Incidentally, if there actually a Susan in one of my classes with interesting fashion sense, it might well be interesting one day to try and write a similar list of generic questions to analyse her choice in clothes.  That way we might discover more about the basis for such strong and judgmental opinions in this area!

The loneliness (and rewards) of the long distance examiner

Around April and May each year I am reminded of a stressful few weeks I endured in my last year at school as a eighteen year old doing my final art exam. A three hour drawing paper and a twelve or fifteen hour painting paper that came on the back of two weeks preparation time if I remember correctly. The end result was C grade, it was OK, but it wasn’t the A or B that I hoped for.

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Now, quite some time later, I’m an examiner for the visual arts exam of the International Baccalaureate (IB) Diploma program. I’ve done it for years (and they don’t mind my C grade a-level!). It used to mean that each April I would go and visit a couple of schools, interview eight or ten pupils per school, be wined and dined at the school’s expense when necessary. Each pupil mounted an exhibition of their work, presented their work books and I would interview them for thirty to forty minutes. It was all very interesting and enjoyable, and also, it has to be said, quite an experience for the candidates.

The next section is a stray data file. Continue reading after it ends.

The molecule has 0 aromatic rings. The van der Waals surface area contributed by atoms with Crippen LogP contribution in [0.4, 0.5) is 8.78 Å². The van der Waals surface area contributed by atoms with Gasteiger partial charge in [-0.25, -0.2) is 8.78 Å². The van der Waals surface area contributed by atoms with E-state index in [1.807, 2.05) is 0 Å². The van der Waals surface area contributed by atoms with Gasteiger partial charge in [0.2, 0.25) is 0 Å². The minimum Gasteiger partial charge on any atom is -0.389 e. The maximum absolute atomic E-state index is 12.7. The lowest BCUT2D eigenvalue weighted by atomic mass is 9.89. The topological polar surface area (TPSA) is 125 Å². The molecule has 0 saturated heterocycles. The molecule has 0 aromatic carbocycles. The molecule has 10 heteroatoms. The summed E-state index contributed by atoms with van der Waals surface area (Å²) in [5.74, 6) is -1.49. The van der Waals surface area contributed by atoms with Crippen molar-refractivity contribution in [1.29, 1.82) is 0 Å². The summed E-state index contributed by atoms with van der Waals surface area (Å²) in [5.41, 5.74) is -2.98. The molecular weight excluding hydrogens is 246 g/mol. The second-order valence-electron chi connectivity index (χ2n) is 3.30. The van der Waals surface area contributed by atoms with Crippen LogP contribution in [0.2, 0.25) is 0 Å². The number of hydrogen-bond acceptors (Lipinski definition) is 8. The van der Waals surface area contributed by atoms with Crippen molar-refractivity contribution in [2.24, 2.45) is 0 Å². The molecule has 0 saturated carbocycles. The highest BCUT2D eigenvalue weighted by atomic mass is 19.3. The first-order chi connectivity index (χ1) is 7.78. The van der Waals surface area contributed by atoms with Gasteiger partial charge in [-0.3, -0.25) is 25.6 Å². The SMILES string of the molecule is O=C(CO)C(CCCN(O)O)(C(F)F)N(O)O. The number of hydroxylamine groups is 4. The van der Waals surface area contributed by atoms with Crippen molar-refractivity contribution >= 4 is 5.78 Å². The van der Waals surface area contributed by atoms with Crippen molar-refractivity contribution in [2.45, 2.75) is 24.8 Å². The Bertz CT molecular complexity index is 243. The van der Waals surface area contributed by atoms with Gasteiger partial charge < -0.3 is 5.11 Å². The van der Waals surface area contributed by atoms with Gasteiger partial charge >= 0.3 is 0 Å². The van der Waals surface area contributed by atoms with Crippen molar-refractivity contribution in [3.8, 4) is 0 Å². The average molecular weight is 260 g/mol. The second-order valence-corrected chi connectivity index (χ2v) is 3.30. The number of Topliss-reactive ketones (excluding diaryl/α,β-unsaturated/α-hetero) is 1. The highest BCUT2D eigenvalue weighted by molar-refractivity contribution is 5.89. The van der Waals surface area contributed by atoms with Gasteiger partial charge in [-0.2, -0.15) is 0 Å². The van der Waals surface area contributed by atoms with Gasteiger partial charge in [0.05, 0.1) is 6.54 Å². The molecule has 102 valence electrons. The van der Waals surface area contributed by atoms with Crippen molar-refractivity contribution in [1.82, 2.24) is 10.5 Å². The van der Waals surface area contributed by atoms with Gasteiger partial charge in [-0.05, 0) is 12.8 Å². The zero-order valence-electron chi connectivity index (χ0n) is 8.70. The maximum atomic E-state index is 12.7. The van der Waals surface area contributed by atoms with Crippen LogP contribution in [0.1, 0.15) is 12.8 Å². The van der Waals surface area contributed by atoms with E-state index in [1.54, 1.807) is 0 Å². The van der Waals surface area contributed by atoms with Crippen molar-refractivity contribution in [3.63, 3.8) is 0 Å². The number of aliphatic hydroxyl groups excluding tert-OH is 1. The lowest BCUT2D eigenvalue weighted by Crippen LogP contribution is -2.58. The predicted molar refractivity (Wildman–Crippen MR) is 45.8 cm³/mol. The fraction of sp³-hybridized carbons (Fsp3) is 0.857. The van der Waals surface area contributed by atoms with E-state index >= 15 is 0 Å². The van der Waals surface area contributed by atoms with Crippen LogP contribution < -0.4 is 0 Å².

All this changed two years ago when the IB switched to a fully digital examination system. Nowadays, for each exam candidate I am supplied (online) with the following:

· A fifteen minute interview or a 1000 word statement

· A 300 word statement about their work

· 30 pages of documentary photos from their research workbooks

· Up to eighteen photographs of studio work.

That’s quite a few documents for each candidate……and I have 69 candidates to work my way through, mark and write a short report about. That is quite a few hours staring at the computer screen. But on the positive side, working as I do in a secondary school in Western Europe, it is incredibly interesting to see work made by pupils from all corners of the world. This year for me it England, Norway, Indonesia, Saudi Arabia, the US and China.

Although I don’t actually teach the IB Diploma course myself I am a pretty big fan of the possibilities it offers, in particular the way it interweaves the practical work of candidates with their art historical and contextual studies. It is interesting to see what the candidates have produced during the two years that the course takes, but it is almost as interesting to read a little between the lines and see how different teachers in a variety of countries approach the curriculum.

Yes there are definitely positives about doing this examine work, but it is something of a relief when you reach the end of your allotment of candidates, a point that I have just about reached.